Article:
Mitch Cholley had been thinking of getting an iPad 2, but the earthquake in Japan brought him to the store earlier than expected.
He said, "That's why I am here right now is to look at it because if it is going to be even harder to get, then I am probably going to get it today."
According to reports, two Japanese plants that make the glass overlay for the iPad 2 are offline because of the earthquake/tsunami. Potential shortages are something Cholley does not want to contend with.
"I did not realize that just about everything in the United States that has any kind of electronics, if that electronics comes from Japan, it is really going to be scary," Cholley said.
iPads are not the only things that could be in short supply. Sony, Panasonic and Canon all have factories that are shut down and the rolling blackouts are now plaguing parts of Japan.While TVs, cameras and computers can be made in other parts of the world, the real concern is with the tiny parts inside the devices. Some are made almost exclusively in Japan.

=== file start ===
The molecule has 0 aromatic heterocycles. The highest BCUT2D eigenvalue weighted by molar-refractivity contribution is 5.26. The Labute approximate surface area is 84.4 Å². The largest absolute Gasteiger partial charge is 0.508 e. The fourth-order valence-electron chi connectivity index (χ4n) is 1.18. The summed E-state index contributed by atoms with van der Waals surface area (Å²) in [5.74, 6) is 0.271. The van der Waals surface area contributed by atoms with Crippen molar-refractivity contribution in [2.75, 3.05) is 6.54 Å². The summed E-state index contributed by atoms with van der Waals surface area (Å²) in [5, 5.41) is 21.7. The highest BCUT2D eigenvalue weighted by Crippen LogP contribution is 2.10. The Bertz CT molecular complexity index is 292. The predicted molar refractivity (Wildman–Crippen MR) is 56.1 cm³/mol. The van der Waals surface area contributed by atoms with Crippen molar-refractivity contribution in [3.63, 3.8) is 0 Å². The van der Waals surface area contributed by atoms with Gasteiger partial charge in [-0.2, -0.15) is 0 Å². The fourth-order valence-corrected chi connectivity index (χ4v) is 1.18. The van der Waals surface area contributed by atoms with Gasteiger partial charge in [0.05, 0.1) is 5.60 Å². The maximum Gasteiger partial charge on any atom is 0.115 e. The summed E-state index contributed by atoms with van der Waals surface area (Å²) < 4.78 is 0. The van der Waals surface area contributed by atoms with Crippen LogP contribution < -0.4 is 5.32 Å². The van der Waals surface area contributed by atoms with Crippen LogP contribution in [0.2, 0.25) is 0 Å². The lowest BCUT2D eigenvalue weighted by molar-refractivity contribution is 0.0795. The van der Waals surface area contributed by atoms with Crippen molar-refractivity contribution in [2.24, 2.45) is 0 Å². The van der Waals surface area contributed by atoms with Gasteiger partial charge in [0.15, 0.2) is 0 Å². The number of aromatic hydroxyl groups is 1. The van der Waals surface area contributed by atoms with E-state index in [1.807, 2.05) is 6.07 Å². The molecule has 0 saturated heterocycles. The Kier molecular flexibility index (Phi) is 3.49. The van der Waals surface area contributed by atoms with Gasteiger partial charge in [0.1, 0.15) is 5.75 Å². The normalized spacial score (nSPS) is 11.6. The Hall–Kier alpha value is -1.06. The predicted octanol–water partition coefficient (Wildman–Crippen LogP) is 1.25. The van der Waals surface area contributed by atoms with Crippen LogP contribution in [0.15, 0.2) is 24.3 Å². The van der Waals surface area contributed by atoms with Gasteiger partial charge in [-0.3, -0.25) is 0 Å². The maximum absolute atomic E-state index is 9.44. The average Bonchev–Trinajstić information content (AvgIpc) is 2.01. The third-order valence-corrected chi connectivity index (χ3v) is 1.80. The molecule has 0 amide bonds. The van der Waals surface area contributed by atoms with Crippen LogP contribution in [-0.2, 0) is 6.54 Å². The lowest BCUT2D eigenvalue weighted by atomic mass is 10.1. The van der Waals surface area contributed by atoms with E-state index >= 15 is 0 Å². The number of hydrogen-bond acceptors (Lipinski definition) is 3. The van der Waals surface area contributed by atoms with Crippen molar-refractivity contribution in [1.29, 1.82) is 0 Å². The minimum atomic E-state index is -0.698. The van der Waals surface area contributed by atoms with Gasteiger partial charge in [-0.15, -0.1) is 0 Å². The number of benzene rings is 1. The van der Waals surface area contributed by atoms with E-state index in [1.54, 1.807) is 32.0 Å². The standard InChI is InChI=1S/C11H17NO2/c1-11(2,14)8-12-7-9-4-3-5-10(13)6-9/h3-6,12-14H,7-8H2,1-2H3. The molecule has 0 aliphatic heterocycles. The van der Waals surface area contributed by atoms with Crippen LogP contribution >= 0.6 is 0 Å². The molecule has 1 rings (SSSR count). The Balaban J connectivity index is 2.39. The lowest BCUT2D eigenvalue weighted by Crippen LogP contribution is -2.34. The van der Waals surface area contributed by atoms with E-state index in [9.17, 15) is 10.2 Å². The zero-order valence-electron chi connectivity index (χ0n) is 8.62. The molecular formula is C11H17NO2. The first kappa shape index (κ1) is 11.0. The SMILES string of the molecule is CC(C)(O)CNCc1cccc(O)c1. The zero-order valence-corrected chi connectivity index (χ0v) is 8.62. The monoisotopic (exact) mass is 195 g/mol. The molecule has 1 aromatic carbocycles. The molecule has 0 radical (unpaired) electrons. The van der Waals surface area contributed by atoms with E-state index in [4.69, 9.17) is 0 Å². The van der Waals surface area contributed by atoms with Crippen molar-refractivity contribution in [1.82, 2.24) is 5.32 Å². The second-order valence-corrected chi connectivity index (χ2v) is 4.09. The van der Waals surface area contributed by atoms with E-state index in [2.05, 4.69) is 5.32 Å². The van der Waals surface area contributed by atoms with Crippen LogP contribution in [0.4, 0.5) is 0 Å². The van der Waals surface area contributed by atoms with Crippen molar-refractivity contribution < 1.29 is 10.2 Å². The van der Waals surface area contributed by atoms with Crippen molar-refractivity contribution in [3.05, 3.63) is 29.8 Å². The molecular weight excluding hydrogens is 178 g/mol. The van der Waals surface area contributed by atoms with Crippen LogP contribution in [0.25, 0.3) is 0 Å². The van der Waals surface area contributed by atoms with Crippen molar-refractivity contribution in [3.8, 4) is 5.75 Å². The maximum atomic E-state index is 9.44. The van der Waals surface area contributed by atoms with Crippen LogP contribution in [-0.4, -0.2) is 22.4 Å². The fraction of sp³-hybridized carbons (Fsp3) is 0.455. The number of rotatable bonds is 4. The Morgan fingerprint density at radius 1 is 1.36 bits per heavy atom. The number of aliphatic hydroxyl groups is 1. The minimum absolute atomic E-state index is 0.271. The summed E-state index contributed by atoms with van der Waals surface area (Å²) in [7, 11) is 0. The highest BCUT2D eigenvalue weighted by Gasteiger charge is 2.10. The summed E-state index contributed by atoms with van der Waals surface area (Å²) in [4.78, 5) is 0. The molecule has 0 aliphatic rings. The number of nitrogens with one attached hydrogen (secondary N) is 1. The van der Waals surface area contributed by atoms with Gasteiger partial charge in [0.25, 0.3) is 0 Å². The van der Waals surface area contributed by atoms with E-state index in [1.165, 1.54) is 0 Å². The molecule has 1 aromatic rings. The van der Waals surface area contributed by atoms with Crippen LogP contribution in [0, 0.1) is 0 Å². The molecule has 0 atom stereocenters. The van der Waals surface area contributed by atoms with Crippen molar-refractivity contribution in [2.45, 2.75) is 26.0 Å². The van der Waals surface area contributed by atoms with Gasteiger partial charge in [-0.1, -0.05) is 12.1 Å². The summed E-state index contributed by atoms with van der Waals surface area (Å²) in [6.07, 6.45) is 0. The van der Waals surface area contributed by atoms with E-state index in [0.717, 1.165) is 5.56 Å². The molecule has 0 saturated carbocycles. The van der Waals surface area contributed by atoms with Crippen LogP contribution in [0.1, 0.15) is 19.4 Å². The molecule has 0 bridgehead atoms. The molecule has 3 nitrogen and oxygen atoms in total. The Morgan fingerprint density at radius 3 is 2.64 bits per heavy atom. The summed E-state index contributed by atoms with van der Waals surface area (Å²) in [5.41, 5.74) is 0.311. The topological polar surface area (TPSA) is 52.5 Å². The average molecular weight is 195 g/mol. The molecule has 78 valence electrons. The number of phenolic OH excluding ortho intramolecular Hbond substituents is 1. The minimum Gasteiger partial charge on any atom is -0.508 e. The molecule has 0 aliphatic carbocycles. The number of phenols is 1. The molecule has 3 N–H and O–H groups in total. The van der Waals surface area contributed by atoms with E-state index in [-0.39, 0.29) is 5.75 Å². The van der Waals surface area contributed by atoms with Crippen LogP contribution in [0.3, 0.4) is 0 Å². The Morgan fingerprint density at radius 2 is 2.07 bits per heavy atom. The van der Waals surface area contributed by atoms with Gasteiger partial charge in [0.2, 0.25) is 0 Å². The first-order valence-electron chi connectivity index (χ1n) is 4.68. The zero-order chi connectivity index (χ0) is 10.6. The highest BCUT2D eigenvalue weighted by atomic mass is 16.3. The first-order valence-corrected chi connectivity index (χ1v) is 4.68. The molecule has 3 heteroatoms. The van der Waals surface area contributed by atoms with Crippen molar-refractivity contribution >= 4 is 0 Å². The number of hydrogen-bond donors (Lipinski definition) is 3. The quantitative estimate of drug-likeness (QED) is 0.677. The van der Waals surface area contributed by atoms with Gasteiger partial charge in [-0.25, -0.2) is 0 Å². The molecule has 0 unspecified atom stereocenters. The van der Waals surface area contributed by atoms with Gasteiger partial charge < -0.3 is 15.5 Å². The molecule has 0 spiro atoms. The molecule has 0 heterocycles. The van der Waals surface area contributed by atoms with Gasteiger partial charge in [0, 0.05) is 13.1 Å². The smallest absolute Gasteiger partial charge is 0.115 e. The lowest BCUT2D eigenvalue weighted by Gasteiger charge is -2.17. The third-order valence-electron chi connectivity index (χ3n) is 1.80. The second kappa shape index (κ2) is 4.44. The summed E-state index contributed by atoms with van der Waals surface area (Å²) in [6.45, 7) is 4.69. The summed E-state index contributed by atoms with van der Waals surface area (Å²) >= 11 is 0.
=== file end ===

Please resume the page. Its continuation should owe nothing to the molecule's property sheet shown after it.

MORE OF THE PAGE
Alex Diaz with Top Tech Experts explained, "These boards, these semi-conductors, are in all kinds of consumer electronics, from phones, laptops, desktops -- everything from components to vehicles and TVs."
Diaz makes his living repairing computers. He says spare parts for older devices should be OK, but the new products could suffer shortages if the factories do not come back online in the next few months.
"With a shortage, one, it can drive prices up and also be hard to find some of the hot items that are on the market -- the new cell phones, the new tablet PCs, things like that," Diaz said.
The shortages may be felt by consumers in a matter of weeks. Expect delayed rollout dates on some products and longer backlog orders for others.
Manufacture of some items can be moved to other places, but the chips and semiconductors are made in clean rooms, dust-free with special machines, things that are not easy to move or set up in other locations.